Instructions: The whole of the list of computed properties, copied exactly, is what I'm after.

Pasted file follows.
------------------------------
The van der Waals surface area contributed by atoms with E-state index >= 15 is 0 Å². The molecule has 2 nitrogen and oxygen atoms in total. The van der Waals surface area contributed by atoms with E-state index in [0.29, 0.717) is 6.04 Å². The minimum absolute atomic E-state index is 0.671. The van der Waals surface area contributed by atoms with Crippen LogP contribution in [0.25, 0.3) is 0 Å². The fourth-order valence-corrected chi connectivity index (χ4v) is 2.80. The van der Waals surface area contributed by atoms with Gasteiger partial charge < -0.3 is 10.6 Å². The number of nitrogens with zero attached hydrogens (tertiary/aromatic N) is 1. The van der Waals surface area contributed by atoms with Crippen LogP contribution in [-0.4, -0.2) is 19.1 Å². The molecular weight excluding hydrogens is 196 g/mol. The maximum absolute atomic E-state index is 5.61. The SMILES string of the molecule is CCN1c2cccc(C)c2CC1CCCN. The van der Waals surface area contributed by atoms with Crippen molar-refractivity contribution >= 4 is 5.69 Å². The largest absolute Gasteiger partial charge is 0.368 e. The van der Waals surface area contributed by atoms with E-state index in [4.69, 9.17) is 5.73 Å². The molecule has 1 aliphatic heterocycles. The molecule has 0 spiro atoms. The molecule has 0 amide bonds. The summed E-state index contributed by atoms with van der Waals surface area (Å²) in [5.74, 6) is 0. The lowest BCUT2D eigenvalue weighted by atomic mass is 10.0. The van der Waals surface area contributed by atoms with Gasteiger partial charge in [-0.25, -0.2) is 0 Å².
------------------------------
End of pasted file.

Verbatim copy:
The van der Waals surface area contributed by atoms with E-state index >= 15 is 0 Å². The molecule has 2 nitrogen and oxygen atoms in total. The van der Waals surface area contributed by atoms with E-state index in [0.29, 0.717) is 6.04 Å². The minimum absolute atomic E-state index is 0.671. The van der Waals surface area contributed by atoms with Crippen LogP contribution in [0.25, 0.3) is 0 Å². The fourth-order valence-corrected chi connectivity index (χ4v) is 2.80. The van der Waals surface area contributed by atoms with Gasteiger partial charge < -0.3 is 10.6 Å². The number of nitrogens with zero attached hydrogens (tertiary/aromatic N) is 1. The van der Waals surface area contributed by atoms with Crippen LogP contribution in [-0.4, -0.2) is 19.1 Å². The molecular weight excluding hydrogens is 196 g/mol. The maximum absolute atomic E-state index is 5.61. The SMILES string of the molecule is CCN1c2cccc(C)c2CC1CCCN. The van der Waals surface area contributed by atoms with Crippen molar-refractivity contribution >= 4 is 5.69 Å². The largest absolute Gasteiger partial charge is 0.368 e. The van der Waals surface area contributed by atoms with E-state index in [4.69, 9.17) is 5.73 Å². The molecule has 1 aliphatic heterocycles. The molecule has 0 spiro atoms. The molecule has 0 amide bonds. The summed E-state index contributed by atoms with van der Waals surface area (Å²) in [5.74, 6) is 0. The lowest BCUT2D eigenvalue weighted by atomic mass is 10.0. The van der Waals surface area contributed by atoms with Gasteiger partial charge in [-0.25, -0.2) is 0 Å².